How To Disarm Your Distracted Meetings

You are holding a meeting with 8 people in the room.  However, only 3 are paying attention and contributing.

The others are working on their laptops.  Checking email.  Texting friends.  Or who knows what else.

Does this sound familiar?  Is this your meeting?

Too Many Distractions

These days it seems that there are way too many distractions during meetings.  I am not sure if any meeting gets completed without some sort of interruption.

Laptops.  Email.  Text Messages.  Ringing cell phones.

Some people are blatant.  Checking their email.  Texting.  Answering phone calls. Even updating Facebook.

It seems that any meeting etiquette or efficiency has been long forgotten.

In a meeting recently, a manager walked in, sat down their laptop, and rhetorically asked, “Is it OK with everyone if I work straight through this meeting?  I have lots to do.”

Um, well, we all do.  That is why we need to hold an efficient meeting.

Beyond the Topless Meeting

A few years ago, the term “topless meeting” was coined.  It referred to meetings at which laptops were not allowed.  The idea was to keep people from doing other work while in a meeting.  Technology has evolved since then with smartphones, social media, and more.  Today we have even more distractions.

So, I propose that for a truly efficient meeting… you have to disarm your meetings.

Here are a few tips to disarm the distractions that typically interrupt meetings.  After all, meetings should be participatory events.  Otherwise, there is no reason to take up people’s time.

How to Disarm Your Meeting Distractions:

  • Set Rules in Advance – Setting expectations is key to getting your team members on board.  It also can prevent you having to call someone out during the meeting.  Let them know the rules in advance.  What is acceptable and not acceptable meeting behavior.
  • Right To Decline – One reason that people do other work during meetings is that they feel obligated to attend even when they have something more important they should be doing.  If you empower your people with the “Right to Decline,” they can make the right choice about whether they should attend a meeting.
  • Disarm Participants – Have all participants “disarm.”  Laptops, cell phones, and any other tech weapons.  Leave them at the door or place them out of reach.  If you want to really have a productive meeting, only allow participants to show up with paper and pen.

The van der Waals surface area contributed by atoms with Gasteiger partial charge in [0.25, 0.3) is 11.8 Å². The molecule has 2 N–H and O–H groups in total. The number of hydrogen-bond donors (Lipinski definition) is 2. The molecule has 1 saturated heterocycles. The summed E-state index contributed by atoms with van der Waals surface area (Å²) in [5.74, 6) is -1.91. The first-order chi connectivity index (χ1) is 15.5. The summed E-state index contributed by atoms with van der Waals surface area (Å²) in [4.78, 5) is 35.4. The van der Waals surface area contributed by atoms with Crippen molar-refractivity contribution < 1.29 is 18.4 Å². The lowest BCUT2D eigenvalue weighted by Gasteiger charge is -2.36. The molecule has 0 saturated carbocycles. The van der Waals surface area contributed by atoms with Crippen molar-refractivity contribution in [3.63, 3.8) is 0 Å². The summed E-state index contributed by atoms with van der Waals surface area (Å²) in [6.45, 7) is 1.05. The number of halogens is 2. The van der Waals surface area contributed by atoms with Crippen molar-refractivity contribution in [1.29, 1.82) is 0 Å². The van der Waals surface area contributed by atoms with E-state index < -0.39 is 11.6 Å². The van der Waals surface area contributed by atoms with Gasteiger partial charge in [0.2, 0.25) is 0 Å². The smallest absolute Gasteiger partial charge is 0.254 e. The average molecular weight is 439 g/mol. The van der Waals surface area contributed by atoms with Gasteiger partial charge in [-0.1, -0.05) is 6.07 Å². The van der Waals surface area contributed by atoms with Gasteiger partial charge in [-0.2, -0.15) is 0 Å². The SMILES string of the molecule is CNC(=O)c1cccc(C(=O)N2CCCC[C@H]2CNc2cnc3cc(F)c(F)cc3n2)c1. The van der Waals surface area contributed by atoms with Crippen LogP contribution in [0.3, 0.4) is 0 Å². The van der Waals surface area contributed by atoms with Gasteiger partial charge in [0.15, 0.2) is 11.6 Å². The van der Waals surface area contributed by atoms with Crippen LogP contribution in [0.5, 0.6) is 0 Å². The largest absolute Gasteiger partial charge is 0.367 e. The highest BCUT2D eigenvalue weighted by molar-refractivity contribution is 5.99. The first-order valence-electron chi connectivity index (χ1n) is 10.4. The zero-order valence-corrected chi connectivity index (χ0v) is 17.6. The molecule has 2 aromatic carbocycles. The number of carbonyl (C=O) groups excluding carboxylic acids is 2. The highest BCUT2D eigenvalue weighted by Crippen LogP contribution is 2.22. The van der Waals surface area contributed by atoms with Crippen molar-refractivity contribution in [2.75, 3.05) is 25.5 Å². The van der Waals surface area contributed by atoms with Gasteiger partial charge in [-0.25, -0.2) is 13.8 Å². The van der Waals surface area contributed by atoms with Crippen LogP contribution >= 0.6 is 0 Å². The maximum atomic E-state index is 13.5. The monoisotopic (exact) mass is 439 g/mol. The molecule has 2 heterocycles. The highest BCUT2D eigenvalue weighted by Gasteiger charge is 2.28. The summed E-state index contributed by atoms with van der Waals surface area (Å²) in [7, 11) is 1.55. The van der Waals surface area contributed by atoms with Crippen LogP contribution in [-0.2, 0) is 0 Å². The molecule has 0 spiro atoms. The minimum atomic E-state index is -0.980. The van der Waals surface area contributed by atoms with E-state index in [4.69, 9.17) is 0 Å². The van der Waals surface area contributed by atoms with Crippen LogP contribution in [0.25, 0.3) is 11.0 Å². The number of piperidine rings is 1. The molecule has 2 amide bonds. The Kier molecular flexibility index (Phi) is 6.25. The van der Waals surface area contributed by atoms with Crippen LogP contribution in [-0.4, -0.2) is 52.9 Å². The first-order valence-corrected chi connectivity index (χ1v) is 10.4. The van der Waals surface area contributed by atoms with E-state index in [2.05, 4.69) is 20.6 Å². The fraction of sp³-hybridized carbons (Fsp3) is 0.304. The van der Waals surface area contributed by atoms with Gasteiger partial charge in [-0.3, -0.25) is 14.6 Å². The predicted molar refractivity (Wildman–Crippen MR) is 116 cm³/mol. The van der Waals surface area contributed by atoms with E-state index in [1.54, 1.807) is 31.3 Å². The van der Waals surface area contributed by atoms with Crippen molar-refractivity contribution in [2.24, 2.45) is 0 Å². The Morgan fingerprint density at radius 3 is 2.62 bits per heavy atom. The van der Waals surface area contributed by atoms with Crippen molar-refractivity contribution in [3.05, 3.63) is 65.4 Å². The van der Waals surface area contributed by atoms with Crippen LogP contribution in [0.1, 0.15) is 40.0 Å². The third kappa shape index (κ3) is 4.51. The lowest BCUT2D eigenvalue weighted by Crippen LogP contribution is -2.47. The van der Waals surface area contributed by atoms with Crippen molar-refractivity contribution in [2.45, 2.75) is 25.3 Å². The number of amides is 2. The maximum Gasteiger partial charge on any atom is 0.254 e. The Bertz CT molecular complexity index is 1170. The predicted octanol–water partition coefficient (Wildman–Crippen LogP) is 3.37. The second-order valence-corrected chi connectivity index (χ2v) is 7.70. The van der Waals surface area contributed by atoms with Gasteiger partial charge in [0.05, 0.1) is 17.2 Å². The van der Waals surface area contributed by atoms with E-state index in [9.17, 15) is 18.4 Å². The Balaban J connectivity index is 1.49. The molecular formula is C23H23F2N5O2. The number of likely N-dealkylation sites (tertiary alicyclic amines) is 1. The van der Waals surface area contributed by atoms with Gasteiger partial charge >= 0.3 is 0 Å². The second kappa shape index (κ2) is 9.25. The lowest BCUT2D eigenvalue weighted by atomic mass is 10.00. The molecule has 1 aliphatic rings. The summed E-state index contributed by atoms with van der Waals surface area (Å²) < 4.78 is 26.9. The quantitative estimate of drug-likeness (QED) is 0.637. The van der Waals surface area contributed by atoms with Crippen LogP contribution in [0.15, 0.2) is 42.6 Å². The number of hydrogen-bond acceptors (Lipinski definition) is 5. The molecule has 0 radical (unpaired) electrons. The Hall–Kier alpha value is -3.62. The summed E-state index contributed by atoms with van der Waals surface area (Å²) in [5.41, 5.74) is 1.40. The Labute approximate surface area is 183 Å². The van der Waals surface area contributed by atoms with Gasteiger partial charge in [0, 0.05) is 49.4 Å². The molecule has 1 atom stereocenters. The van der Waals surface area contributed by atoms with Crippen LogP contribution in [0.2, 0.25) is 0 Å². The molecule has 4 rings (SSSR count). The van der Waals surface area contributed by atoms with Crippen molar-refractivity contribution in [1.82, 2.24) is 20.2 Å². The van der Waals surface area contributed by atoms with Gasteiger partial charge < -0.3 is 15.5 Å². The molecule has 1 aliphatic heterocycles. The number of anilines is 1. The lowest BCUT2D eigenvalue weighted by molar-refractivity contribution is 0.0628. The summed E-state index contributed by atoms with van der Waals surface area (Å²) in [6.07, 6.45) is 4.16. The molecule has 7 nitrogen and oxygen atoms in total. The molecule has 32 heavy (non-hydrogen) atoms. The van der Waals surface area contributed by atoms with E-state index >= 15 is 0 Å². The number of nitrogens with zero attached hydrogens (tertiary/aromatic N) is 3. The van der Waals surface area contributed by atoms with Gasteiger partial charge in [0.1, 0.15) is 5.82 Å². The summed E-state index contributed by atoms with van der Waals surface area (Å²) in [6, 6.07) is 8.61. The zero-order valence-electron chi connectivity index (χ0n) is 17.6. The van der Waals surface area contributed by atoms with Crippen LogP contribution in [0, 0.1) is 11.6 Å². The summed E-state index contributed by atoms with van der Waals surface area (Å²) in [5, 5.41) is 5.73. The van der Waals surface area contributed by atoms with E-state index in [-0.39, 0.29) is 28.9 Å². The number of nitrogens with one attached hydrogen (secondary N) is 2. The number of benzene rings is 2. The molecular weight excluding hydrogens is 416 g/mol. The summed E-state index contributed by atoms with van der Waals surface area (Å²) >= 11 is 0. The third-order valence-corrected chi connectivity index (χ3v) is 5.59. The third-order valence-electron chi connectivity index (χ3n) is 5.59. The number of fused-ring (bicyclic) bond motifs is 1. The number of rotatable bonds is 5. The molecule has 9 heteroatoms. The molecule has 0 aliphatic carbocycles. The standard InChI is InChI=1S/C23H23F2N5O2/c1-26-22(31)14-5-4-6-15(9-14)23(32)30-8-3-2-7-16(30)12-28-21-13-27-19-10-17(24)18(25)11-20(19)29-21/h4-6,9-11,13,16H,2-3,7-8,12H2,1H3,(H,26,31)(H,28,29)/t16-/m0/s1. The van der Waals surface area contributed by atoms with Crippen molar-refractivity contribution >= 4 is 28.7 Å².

• Do Not Allow Latecomers – If someone is more that a few minutes late, they should not be allowed to join the conference.  Have you ever had someone join at the 30 minute point and the entire meeting starts over?
  • No Calls During the Meeting – When did it become acceptable to answer a cell phone call right “in” the meeting.  If you must take a call, exit the room.  No exceptions.
  • Ask Those Working on Other Things to Leave – Stand firm with the attendees. If someone is doing something else on their laptop, then they should be asked to leave.  If it is that important, (and it could be!), then it deserves to be worked on elsewhere.

These meeting tips seem simple.  Yet, they are not followed in most business environments.  These rules should apply from the most senior to the junior person in the room.  It is not uncommon for executives to “pull rank” and pretend the rules do not apply to them.

By disarming the common distractions, your meetings will become more productive, and even take less time.  Additionally, your team members will remain more engaged and more likely to contribute.

How do you keep people engaged in your meetings?  What distractions do you have to deal with?

Related Posts:

7 Rules For Being “In The Meeting”

A Declaration: Why You Need the “Right to Decline”

9 Reasons Why You Should Skip That Meeting

4 thoughts on “How To Disarm Your Distracted Meetings

  1. Great summary on distractions and how to deal with them. My pet hate is the Blackberry as people think they can check them under the table without being seen. I have a groundrule – mobile phones off, Blackberrys off and laptops closed. I also make it clear when we'll be having breaks so that everyone knows how long their phone will be off for.

  2. i can live with mobile phones and blackberry devices being switched off, but what is the point of nice note taking tools (like onenote) if I am not allowed to use my laptop during a meeting.
    allthough I do agree with the general tendancy of tis article, I do think that one shouldbe careful with simply “disarming”… I know quite some people who are perfectly capable of using technology in a polite, productive and efficient manner, even during meetings.

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